Most years I made resolutions I could not keep, like the once I stated up at the beginning of this text. I never quite understood why I failed to persist and a small voice in my head always told me it was because I was not disciplined enough. And another part within me, so deep within I did not even realise that it was there, did not want to be disciplined. Like I stated in an earlier piece of mine, I associated discipline with a force akin to drenching the fun and spontaneity out of all that is good. Which brings me to a significant point: If you do not really, in your heart, mind and soul, want to fulfil a resolution, it will fail to flourish in your life. The same is true if you resolve on something for the wrong reasons. Like me with wanting to loose weight. I wanted to loose weight because I thought I’d gain love from all around only if I look a certain way. Of course this issue of binge-eating as a coping mechanism for creating a safe space when I feel out of alignment with my core beliefs and need a feeling of warmth and safety, is probably a topic for another time. Quitting Marijuana and smoking in general though is a good example of resolutions I was able to manifest. I would have never been able to do it if I would not have had the prospect of travels in front of me. I knew I did not want to pursue a search for weed wherever I go. I also knew that I was a guest at my hosts houses, I did not want them to feel uncomfortable with a smoker around, if that makes sense. Anyway, not only did I have the knowledge of why I wanted to achieve that goal, I also had myself put into an upside down version of my life without any comfort zone that allowed unhealthy habits to persist. I had two or three evenings when I indulged the joys of Marijuana during the whole year. Balance being key here. I enjoyed it, however, it not grow into a habit or an addiction. I had an episode of smoking three or even five cigarettes for a prolonged time, around four weeks, and I realised that I was forming unhealthy habits, with a craving for them. I did not scold myself for it or put pressure on me, I merely observed. Therefore I was able to distinctly point my finger to where it came from and why I craved it. Because I did not want it to develop further, I resolved that at some point it was enough, and since then I did not touch a cigarette again. The longer you form new habits and stay away from the ones you do not want to be a part of your life anymore, the more educational it is to come back to them and indulge in them again. I for one realised, that I do not like them as much as I used to like them. You might say now that this only works for certain addictions or habits, I would argue the contrary to that. Binge-eating being the innermost unhealthy outburst of unhealthy habits, taught me that. I fell victim to it for so many times, and it had nothing to do with being disciplined and all with acceptance. As of now it is way to early to write a piece of ‘How I managed to defy binge-eating’. That is because it is still early stages and I am not confident, swaying between the anxiety of its defiance being a farce and swinging back to its old grip on me after the ‘streak of luck’ passes and I am caught in old ways again. Nonetheless, the so-called ‘phase’ has lasted for four months, and I am content with being kind to myself and not pressure me any more about it. Or binge-watching, consuming movies or series or even YouTube content for hours at a time. It does not give me what it used to give me, an escape from my reality. I still enjoy a movie now and again, but I haven’t had Netflix in over a year and if I binge-watch anything it somehow always relates to a skill I am eager to build up, like content creation or editing.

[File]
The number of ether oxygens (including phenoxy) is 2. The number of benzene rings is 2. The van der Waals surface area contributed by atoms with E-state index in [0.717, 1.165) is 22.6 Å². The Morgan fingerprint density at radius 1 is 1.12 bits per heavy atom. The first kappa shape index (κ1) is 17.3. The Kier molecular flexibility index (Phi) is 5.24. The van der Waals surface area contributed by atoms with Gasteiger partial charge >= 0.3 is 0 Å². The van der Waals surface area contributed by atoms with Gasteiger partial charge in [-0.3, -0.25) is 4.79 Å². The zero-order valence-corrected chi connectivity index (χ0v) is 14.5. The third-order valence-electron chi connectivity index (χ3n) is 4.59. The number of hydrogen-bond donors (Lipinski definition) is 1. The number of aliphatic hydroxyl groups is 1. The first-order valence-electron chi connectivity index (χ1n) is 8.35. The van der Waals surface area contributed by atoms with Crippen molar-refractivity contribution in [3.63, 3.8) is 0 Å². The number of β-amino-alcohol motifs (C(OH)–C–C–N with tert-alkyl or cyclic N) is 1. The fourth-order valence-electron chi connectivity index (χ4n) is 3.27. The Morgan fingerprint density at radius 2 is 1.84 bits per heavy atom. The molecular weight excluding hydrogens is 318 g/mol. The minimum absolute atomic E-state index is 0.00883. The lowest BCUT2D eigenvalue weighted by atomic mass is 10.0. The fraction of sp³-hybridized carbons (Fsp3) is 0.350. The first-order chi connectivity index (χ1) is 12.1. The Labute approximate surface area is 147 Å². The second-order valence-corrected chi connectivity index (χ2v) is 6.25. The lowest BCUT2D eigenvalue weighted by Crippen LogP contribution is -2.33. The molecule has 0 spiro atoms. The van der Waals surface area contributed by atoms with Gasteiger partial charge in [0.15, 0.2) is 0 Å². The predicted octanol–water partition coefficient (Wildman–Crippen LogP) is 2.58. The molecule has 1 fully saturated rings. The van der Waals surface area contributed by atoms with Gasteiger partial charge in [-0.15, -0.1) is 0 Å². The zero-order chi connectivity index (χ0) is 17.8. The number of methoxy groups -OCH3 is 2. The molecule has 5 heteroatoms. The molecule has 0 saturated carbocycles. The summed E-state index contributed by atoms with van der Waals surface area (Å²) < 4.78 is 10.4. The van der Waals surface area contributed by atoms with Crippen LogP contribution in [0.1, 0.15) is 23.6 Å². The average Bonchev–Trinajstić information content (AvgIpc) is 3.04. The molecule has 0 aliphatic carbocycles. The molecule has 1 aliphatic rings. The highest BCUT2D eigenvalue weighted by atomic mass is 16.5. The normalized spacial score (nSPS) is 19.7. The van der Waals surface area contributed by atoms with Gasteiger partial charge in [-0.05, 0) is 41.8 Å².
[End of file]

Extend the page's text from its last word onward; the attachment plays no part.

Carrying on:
All of the above adds up to the simple fact that I started to like myself.